Graham Stafford.
Graham Stafford.

Wrongly accused comfort Stafford

GRAHAM Stafford knows the devastating effects of being wrongly convicted of a crime – he served 15 years in prison for a murder he did not commit.

So meeting two men who had been through a similar ordeal was “therapeutic” for the Mooloolaba 46-year-old.

Yesterday Mr Stafford travelled to Brisbane to meet Irishmen Gerry Conlon and Paddy Hill who, in the 1970s, were arrested and convicted for bombings during the peak of IRA activity in Britain.

They were crimes they did not commit.

The pair were in Australia representing the Miscarriages of Justice Organisation, a group that helps innocent people in and out of prison readjust to every day life.

“It was so therapeutic for me to meet people who've been through the same thing as me,” Mr Stafford said.

“There were things they had an understanding of that no one else ever would.

“I spoke to them about things that happened to me inside I've never been able to tell anyone.”

Mr Conlon, 56, said being wrongfully convicted of a crime was “the worst nightmare you could ever imagine”.

“I was sentenced to five life terms and the judge recommended I not be released until I had served at least 30 years,” Mr Conlon said.

“I felt helpless and was not ready for the violence, the murders and the abuse I encountered in prison.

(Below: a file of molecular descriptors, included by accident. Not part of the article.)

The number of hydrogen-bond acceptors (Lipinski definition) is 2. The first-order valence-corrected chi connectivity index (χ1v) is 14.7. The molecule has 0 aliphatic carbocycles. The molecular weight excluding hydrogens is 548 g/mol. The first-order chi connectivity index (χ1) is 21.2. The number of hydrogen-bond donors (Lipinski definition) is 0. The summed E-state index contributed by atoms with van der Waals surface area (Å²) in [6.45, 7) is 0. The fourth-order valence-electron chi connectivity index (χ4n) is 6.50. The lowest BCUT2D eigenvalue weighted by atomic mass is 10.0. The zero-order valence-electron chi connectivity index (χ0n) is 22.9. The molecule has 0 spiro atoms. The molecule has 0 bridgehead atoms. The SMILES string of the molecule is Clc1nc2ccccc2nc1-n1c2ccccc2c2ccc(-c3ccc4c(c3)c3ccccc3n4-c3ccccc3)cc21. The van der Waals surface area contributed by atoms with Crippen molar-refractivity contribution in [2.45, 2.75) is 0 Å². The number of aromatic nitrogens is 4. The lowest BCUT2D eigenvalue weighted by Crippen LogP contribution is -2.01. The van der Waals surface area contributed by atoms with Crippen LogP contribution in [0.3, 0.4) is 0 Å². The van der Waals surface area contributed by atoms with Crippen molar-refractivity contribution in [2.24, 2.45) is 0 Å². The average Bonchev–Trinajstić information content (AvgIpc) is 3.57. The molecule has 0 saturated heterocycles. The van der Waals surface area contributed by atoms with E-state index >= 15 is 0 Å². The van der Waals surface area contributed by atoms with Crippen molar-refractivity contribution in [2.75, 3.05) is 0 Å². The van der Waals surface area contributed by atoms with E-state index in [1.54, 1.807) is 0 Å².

“My father was convicted too and he was innocent. He died in prison after six years. He was only 56.”

Mr Conlon said there was no longer joy in his life but helping other wrongly accused people kept him going.

He said no amount of money could compensate the life he missed out on, but he was glad to have gained his freedom after an extensive media campaign.

“My father died and my mother never smiled again. How can you compensate someone for that?” he said.

“All over the world we see the same problems and the quality of justice people receive is not good enough.”

Mr Stafford was falsely accused of murdering Goodna schoolgirl Leanne Holland in 1991, a conviction which was quashed last year.

Like Mr Conlon, he fought for years to clear his name and now, 19 years later, he is getting some sort of justice.

A special taskforce is looking into the original investigation and claims evidence was falsified.

Read more about Graham Stafford in the news.


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